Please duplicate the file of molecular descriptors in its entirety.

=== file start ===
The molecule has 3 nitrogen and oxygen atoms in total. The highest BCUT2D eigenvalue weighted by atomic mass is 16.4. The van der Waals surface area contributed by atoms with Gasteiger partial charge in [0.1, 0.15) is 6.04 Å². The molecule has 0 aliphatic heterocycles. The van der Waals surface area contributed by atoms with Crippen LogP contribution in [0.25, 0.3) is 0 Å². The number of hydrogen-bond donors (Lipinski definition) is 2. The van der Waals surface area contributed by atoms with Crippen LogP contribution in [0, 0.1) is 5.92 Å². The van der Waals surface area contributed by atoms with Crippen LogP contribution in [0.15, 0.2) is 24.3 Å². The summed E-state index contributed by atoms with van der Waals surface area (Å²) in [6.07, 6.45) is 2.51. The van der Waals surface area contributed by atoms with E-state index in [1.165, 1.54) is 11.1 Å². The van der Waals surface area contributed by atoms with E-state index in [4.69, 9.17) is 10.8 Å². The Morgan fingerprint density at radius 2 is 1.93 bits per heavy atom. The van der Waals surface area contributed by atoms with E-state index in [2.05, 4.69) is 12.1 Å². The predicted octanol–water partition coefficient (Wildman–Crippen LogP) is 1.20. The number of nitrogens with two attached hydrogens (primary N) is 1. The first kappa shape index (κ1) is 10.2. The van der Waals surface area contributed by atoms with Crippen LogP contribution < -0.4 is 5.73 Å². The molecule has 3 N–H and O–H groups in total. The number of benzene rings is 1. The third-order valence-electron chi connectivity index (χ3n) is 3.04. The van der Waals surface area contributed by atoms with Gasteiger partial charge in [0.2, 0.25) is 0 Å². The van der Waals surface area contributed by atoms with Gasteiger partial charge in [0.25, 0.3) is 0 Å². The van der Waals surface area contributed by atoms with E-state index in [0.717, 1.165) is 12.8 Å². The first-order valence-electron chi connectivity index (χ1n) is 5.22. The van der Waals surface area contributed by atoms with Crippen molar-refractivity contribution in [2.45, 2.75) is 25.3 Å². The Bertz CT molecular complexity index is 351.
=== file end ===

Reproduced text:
The molecule has 3 nitrogen and oxygen atoms in total. The highest BCUT2D eigenvalue weighted by atomic mass is 16.4. The van der Waals surface area contributed by atoms with Gasteiger partial charge in [0.1, 0.15) is 6.04 Å². The molecule has 0 aliphatic heterocycles. The van der Waals surface area contributed by atoms with Crippen LogP contribution in [0.25, 0.3) is 0 Å². The number of hydrogen-bond donors (Lipinski definition) is 2. The van der Waals surface area contributed by atoms with Crippen LogP contribution in [0, 0.1) is 5.92 Å². The van der Waals surface area contributed by atoms with Crippen LogP contribution in [0.15, 0.2) is 24.3 Å². The summed E-state index contributed by atoms with van der Waals surface area (Å²) in [6.07, 6.45) is 2.51. The van der Waals surface area contributed by atoms with E-state index in [1.165, 1.54) is 11.1 Å². The van der Waals surface area contributed by atoms with E-state index in [4.69, 9.17) is 10.8 Å². The Morgan fingerprint density at radius 2 is 1.93 bits per heavy atom. The van der Waals surface area contributed by atoms with E-state index in [2.05, 4.69) is 12.1 Å². The predicted octanol–water partition coefficient (Wildman–Crippen LogP) is 1.20. The number of nitrogens with two attached hydrogens (primary N) is 1. The first kappa shape index (κ1) is 10.2. The van der Waals surface area contributed by atoms with Crippen LogP contribution < -0.4 is 5.73 Å². The molecule has 3 N–H and O–H groups in total. The number of benzene rings is 1. The third-order valence-electron chi connectivity index (χ3n) is 3.04. The van der Waals surface area contributed by atoms with Gasteiger partial charge in [0.2, 0.25) is 0 Å². The van der Waals surface area contributed by atoms with Gasteiger partial charge in [0.25, 0.3) is 0 Å². The van der Waals surface area contributed by atoms with E-state index in [0.717, 1.165) is 12.8 Å². The first-order valence-electron chi connectivity index (χ1n) is 5.22. The van der Waals surface area contributed by atoms with Crippen molar-refractivity contribution in [2.45, 2.75) is 25.3 Å². The Bertz CT molecular complexity index is 351.